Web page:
Life | Fair Play

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Fair Play
Text by Nasrin Modak
Published: Volume 20, Issue 11, November, 2012

Dispensing with the middlemen – the art galleries – the United Art Fair, that concluded recently in the capital, has sparked a new trend of promoting emerging artists

At the entrance of the United Art Fair stood a colossal 22-feet-tall piece by KS Radhakrishnan titled Time, Tide and Growth. Subodh Kerkar’s Bread Route, a fibreglass installation outlining colonialism along the Goan shores, stood nearby. Inside the hall were rows of artworks. In one of the aisles was a portrait of a sanitary napkin rooted in red ink, with the musings of a young girl rejoicing in her newfound sexuality. Another painting showed a pair of man’s eyes piercing through a woman’s clothing to satiate lustful desires suggesting the lewd approach of Indian men. Whether anyone buys these paintings for their homes and office is debatable, but you’ll have to admit, the subjects were bold and very contemporary.

At the first edition of the United Art Fair, the sprawling 1,00,000 square feet display area was abundant with artworks that did not shy away from brave themes, ideas and urban leitmotifs in bright colours, 3D imagery and a strong command over material. Some of these held immense promise and potential. Like any other fair, this one too had sculptures, paintings, photography, printmaking, digital art and videos but a huge component was missing...there were no galleries – only 525 Indian artists from metros and small towns, of which 350 were emerging names housed alongside Indian masters like Akbar Padamsee, MF Husain, Anjolie Ela Menon, FN Souza, Paramjit Singh, Paritosh Sen and Bhupen Khakkar. This fair was clear in its focus on young artists, curatorial innovation and radical democracy.

Each aisle was named after a renowned artist. The special tributes to Raja Deen Dayal, Ramkinkar Baij, Prabuddha Das Gupta and Sarbari Roy were important highlights. Divided into two segments – one for the new cutting-edge artists and the other for the masters – a separate sculpture court presented a panoramic snapshot of the new semi-abstract and figurative movements in bronze, ceramic and mixed media. A photography section exhibited photographs touched up digitally in abstract compositions. The print-making section featured experimental mixed-media prints and etchings.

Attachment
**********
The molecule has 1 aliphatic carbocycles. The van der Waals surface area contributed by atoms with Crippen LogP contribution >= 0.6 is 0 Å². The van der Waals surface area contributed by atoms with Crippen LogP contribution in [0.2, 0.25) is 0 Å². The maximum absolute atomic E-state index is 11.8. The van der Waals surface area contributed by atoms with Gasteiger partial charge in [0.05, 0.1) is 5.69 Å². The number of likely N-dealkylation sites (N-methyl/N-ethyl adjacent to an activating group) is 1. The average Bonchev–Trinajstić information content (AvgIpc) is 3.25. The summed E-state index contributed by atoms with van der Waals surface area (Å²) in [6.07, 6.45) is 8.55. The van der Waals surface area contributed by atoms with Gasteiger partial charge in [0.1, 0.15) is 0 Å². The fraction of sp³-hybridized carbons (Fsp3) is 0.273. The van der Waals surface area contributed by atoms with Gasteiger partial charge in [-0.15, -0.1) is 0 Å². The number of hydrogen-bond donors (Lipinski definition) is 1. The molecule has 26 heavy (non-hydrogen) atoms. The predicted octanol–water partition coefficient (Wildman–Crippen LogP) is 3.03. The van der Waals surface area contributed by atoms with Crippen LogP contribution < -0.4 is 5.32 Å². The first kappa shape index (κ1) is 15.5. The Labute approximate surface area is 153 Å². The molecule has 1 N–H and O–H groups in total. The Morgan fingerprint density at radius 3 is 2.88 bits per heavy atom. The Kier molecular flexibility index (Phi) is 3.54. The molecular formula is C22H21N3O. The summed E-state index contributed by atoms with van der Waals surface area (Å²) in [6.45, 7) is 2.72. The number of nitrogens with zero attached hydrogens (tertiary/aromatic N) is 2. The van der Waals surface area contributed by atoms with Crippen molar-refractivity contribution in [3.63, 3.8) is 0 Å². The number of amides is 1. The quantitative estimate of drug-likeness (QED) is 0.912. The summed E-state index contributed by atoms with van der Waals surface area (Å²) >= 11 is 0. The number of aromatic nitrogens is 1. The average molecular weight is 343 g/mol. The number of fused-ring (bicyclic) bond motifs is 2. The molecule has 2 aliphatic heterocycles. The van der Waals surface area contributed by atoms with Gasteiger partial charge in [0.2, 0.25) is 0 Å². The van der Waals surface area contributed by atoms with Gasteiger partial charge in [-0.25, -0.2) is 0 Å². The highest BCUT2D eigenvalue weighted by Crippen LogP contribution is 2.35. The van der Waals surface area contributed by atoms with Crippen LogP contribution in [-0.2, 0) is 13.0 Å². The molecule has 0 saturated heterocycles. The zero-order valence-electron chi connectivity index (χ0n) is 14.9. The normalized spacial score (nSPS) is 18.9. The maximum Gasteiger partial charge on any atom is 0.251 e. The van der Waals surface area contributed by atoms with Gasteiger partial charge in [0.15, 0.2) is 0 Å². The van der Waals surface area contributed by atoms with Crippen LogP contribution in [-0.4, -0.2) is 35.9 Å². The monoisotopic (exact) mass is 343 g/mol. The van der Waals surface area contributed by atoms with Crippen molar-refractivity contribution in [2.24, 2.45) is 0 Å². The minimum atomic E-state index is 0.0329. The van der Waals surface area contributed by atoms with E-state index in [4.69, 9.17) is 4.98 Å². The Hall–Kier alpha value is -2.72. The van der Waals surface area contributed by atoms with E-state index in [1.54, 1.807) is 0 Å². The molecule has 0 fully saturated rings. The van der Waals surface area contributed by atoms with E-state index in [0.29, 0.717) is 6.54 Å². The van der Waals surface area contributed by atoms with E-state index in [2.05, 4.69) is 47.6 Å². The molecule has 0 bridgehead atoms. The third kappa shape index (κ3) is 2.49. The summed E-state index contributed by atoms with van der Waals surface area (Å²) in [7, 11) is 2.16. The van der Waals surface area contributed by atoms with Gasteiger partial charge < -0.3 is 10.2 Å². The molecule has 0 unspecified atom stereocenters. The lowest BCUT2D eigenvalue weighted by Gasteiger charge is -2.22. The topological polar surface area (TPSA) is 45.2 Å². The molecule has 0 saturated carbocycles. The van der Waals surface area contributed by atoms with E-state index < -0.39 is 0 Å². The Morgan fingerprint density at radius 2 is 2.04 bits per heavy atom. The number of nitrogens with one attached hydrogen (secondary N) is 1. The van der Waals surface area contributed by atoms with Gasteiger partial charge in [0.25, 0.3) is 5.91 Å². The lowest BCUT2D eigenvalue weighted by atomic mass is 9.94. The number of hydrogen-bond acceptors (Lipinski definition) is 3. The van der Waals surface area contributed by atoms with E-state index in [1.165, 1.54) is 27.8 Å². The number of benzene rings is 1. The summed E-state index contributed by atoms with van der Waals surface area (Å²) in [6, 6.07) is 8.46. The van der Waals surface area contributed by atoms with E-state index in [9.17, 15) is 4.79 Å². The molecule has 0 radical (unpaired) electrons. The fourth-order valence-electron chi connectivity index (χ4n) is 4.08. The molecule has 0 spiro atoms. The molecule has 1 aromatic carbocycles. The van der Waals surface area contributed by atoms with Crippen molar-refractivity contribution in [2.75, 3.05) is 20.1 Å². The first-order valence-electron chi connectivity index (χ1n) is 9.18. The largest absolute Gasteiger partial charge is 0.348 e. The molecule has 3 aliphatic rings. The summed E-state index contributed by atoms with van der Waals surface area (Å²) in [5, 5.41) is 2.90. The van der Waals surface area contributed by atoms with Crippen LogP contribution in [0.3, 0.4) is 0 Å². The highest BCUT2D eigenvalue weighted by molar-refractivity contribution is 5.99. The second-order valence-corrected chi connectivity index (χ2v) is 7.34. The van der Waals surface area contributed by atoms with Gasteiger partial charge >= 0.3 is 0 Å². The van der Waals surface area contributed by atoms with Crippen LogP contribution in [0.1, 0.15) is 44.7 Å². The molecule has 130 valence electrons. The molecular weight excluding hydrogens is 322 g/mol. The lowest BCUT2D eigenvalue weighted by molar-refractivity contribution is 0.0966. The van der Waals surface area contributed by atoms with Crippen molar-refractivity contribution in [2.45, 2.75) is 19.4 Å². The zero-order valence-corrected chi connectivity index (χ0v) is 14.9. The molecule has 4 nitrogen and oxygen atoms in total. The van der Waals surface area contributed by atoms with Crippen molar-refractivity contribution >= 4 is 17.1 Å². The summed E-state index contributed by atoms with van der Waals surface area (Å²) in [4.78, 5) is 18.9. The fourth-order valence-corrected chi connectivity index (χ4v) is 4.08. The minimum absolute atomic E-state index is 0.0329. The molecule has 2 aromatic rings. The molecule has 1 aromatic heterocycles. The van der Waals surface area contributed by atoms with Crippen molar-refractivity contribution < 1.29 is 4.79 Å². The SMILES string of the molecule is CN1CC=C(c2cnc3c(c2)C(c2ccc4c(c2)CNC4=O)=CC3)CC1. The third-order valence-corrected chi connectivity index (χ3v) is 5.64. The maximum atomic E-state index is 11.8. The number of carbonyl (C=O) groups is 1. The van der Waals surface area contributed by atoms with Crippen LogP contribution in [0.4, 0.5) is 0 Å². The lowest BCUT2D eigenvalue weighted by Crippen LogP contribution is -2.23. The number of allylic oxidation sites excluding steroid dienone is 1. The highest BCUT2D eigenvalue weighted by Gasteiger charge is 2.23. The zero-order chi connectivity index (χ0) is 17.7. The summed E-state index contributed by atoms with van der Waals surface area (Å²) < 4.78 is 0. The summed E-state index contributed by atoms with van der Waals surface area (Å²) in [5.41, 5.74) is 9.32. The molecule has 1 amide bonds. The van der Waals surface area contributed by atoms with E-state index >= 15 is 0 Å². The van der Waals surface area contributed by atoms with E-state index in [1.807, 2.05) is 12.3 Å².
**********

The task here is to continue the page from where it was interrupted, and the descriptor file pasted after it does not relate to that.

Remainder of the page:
While some of the work seemed amateurish, the organisers of this art fair wanted you to think that art is after all a subjective matter. Gallerists have certain aesthetics, work from a chain of interest and they decide who should be projected at a fair. This is the perspective the organisers want to change. They wanted a de-centric approach, no hegemony and a doing away with the monopolisation of aesthetics. They wanted artists to be created on the basis of talent. At this art fair, the criterion was rather simple. The works had to be very contemporary.

Annurag Sharma, the MD of United Art Logistics Private Limited and Johny ML, a noted art curator and critic and the project director of the fair, travelled to 15 art hubs in India (Baroda, Mumbai, Goa, Chandigarh, Guwahati, Kochi to name a few), met 3850 artists and identified 1850 artists to apply with their work profiles. After being juried by sculptor KS Radhakrishnan, Diwan Manna, Nanak Ganguly, Sandhya Bordawekar, art collector Franck Barthelemy and Ajaykumar alongside Johny ML and his crew, 525 artists were finally selected.

Picking up the cue from the reluctance on the part of collectors to buy art cheap, the United Art Fair scaled up its price to liven up a curious inverse price dynamics in the art market – the higher the tag the better is the quality. Priced between Rs 15000 and Rs 1.5 crore, about 42 per cent of the art on display was sold in the three days.

What sparked a debate amongst viewers and artists was the ‘no name tags’ on the inaugural day, a conscious decision by the organisers to play fair. While some artists felt their work got lost without the name, others like 15-year-old artist Revant Bogra thought it was a good idea as people would appreciate the work and not just go by the big names.

Art Fairs are a way to reach out to emerging buyers in the mainstream market who are looking for affordable art in direct deals. The process of buying art at this fair was relatively easy. There were no galleries to influence market responses, hype and manipulation in prices, making the interface with collectors a win-win situation for true talent. The artists took responsibility for their own art and propagated it, so even if not all of them might have managed to sell, they aroused interest and generated curiosity.

In all honesty, the United Art Fair was like a group show of a very large scale but what it did do was that it created an effective platform which would push a lot of price corrections while boosting the market. The positive response to the first edition made the organisers book the venue for next year as well.

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